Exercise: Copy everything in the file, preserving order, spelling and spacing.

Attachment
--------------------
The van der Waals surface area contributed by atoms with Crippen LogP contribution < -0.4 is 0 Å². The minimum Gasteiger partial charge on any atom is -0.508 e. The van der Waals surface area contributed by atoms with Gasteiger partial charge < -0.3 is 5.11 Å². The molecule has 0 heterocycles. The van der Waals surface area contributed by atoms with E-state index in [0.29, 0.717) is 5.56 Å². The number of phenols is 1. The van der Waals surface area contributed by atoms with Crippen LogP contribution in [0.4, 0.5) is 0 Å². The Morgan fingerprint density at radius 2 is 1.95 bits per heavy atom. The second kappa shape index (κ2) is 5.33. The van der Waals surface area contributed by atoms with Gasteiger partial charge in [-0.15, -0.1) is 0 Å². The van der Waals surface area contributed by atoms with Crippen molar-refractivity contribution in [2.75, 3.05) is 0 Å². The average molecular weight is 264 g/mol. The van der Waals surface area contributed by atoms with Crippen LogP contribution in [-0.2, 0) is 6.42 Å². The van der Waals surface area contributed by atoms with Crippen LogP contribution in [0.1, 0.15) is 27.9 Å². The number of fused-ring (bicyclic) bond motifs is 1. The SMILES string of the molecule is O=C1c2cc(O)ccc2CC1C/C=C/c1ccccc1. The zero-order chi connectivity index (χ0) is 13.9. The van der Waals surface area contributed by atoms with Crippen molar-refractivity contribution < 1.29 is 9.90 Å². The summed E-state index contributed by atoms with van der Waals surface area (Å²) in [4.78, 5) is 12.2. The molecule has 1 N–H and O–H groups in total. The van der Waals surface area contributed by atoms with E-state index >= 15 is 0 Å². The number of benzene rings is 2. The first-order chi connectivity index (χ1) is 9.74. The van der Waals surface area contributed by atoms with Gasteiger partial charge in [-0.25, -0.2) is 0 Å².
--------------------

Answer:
The van der Waals surface area contributed by atoms with Crippen LogP contribution < -0.4 is 0 Å². The minimum Gasteiger partial charge on any atom is -0.508 e. The van der Waals surface area contributed by atoms with Gasteiger partial charge < -0.3 is 5.11 Å². The molecule has 0 heterocycles. The van der Waals surface area contributed by atoms with E-state index in [0.29, 0.717) is 5.56 Å². The number of phenols is 1. The van der Waals surface area contributed by atoms with Crippen LogP contribution in [0.4, 0.5) is 0 Å². The Morgan fingerprint density at radius 2 is 1.95 bits per heavy atom. The second kappa shape index (κ2) is 5.33. The van der Waals surface area contributed by atoms with Gasteiger partial charge in [-0.15, -0.1) is 0 Å². The van der Waals surface area contributed by atoms with Crippen molar-refractivity contribution in [2.75, 3.05) is 0 Å². The average molecular weight is 264 g/mol. The van der Waals surface area contributed by atoms with Crippen LogP contribution in [-0.2, 0) is 6.42 Å². The van der Waals surface area contributed by atoms with Crippen LogP contribution in [0.1, 0.15) is 27.9 Å². The number of fused-ring (bicyclic) bond motifs is 1. The SMILES string of the molecule is O=C1c2cc(O)ccc2CC1C/C=C/c1ccccc1. The zero-order chi connectivity index (χ0) is 13.9. The van der Waals surface area contributed by atoms with Crippen molar-refractivity contribution < 1.29 is 9.90 Å². The summed E-state index contributed by atoms with van der Waals surface area (Å²) in [4.78, 5) is 12.2. The molecule has 1 N–H and O–H groups in total. The van der Waals surface area contributed by atoms with E-state index >= 15 is 0 Å². The number of benzene rings is 2. The first-order chi connectivity index (χ1) is 9.74. The van der Waals surface area contributed by atoms with Gasteiger partial charge in [-0.25, -0.2) is 0 Å².